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Cepheid Sees Increasing Competition in HAI Test Market as Q1 Revenues Rise 27 Percent

This story originally appeared in Biocommerce Week, a newsletter that has been discontinued.
Cepheid is expecting more molecular diagnostics competitors to jump into the hospital-acquired infection testing market, as the firm plans to develop additional tests for that segment.
Company officials said during Cepheid’s first-quarter conference call last week that the firm is developing a few more tests that will round out its portfolio for hospital-acquired infections. Though they see a rapid revenue opportunity for the firm’s recently FDA-cleared methicillin-resistant Streptococcus aureus test, other companies are starting to line up to challenge the tests currently sold by Cepheid and rival Becton Dickinson.
Cepheid also last week reported that its first-quarter revenue jumped 27 percent as sales of its clinical products were up 103 percent year over year.
Last month, Cepheid received FDA clearance to sell its Xpert MRSA test, which runs on the company’s GeneXpert system and identifies methicillin-resistant S. aureus in just over one hour, according to the firm (see BioCommerce Week 4/25/2007).
MRSA infections are the leading cause of nosocomial infections and kill as many as 100,000 patients a year in the US. Industry analysts agree that the market potential for a rapid molecular test for MRSA is massive, and right now Cepheid’s primary competition comes from Becton Dickinson, which is the only other firm to sell an FDA-cleared molecular-based MRSA assay.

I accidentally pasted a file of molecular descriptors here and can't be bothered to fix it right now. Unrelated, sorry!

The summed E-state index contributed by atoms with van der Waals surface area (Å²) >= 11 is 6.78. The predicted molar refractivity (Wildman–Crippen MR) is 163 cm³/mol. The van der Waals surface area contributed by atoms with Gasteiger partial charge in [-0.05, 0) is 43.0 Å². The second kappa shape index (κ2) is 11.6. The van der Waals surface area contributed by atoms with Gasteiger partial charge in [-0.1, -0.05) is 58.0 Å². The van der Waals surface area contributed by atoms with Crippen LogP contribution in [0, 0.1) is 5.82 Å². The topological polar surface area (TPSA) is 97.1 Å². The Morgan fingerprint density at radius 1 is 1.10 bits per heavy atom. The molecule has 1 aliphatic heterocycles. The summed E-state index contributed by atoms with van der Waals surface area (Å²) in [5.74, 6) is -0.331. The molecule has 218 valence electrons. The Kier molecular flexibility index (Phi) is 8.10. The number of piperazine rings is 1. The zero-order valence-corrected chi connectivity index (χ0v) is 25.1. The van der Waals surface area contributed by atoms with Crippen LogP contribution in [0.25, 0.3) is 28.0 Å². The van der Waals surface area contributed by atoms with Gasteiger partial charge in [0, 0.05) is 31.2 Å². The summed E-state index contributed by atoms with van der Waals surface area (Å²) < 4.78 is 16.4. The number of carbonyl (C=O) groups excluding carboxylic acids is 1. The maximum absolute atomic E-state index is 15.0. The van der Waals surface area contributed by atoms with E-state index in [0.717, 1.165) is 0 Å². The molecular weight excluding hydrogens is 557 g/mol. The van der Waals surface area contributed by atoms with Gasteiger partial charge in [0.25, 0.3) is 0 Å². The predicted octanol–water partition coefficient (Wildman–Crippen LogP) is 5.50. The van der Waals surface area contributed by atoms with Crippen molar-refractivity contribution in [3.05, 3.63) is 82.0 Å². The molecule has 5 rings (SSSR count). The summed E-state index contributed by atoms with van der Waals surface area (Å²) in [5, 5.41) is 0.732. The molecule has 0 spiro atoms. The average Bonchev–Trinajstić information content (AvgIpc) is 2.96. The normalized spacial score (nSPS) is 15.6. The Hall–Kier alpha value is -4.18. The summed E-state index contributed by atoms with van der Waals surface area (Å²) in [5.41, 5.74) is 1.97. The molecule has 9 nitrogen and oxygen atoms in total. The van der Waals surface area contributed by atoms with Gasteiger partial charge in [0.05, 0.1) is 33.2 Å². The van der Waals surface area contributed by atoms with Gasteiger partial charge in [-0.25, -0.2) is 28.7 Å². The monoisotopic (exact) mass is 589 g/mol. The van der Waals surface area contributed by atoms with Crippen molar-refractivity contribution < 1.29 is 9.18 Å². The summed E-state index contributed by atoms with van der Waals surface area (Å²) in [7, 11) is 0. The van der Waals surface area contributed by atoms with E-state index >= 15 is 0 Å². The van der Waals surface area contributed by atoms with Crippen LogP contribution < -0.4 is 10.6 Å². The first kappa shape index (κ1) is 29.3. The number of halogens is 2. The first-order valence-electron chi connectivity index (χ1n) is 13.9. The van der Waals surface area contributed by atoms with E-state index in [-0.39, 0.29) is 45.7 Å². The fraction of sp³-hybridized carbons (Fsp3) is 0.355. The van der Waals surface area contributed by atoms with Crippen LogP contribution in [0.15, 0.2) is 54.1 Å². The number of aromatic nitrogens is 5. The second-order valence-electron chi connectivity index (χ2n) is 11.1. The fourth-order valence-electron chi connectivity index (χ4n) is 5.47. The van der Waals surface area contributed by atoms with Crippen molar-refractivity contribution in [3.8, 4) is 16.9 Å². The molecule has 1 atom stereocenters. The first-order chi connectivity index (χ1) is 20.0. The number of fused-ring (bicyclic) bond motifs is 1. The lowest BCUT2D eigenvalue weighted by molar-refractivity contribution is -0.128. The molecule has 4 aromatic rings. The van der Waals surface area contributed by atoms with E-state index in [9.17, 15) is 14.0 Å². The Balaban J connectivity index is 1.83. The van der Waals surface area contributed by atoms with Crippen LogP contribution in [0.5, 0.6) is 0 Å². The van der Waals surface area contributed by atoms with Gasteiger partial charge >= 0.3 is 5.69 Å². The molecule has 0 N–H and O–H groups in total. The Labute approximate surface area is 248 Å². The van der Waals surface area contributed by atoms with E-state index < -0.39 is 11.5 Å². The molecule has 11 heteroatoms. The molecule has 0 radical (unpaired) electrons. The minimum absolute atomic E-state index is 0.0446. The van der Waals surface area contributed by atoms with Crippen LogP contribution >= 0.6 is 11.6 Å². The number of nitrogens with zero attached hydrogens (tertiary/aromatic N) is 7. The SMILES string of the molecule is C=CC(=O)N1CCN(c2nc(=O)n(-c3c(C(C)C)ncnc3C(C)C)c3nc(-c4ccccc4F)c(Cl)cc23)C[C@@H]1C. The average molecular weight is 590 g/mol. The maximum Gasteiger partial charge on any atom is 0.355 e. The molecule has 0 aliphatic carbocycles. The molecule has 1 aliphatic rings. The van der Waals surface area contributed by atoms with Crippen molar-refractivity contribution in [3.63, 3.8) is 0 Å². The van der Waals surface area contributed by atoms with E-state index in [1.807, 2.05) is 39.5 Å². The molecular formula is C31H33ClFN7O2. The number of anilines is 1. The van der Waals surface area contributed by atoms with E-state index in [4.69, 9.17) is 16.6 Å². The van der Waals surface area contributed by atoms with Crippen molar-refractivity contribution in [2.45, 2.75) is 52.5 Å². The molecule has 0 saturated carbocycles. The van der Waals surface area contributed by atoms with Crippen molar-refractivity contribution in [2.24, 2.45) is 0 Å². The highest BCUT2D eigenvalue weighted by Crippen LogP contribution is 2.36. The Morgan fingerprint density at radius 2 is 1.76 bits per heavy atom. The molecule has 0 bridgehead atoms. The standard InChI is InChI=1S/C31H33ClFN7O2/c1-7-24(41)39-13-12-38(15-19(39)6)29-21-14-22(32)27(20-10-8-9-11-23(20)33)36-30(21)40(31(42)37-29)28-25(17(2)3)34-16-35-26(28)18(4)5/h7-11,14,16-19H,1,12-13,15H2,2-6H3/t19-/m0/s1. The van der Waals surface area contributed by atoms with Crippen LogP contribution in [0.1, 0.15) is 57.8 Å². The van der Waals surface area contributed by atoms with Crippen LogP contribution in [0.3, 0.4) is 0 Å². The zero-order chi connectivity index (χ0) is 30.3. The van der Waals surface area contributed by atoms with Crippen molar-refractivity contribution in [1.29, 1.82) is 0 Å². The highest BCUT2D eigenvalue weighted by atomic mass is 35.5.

“We continue to expect to see a rapidly developing MRSA market opportunity,” said John Bishop, CEO of Cepheid, during the conference call last week.
But Cepheid and BD are likely to face competition within the next few years from several firms that have expressed an interest in developing and selling an FDA-cleared MRSA test. Among those firms are BCW Index participants Qiagen, Third Wave, and Beckman Coulter, as well as other molecular diagnostic players, such as Roche and Gen-Probe.
Just last week, 3M and Gen-Probe said they would collaborate on developing and marketing a series of molecular-based tests for hospital-acquired infections, such as MRSA. And Third Wave President and CEO Kevin Conroy said during his firm’s first-quarter conference call last week that the company is considering developing such tests.
“You can bet that we’ve looked at that area very closely,” said Conroy. “We have a very significant number of hospital customers.”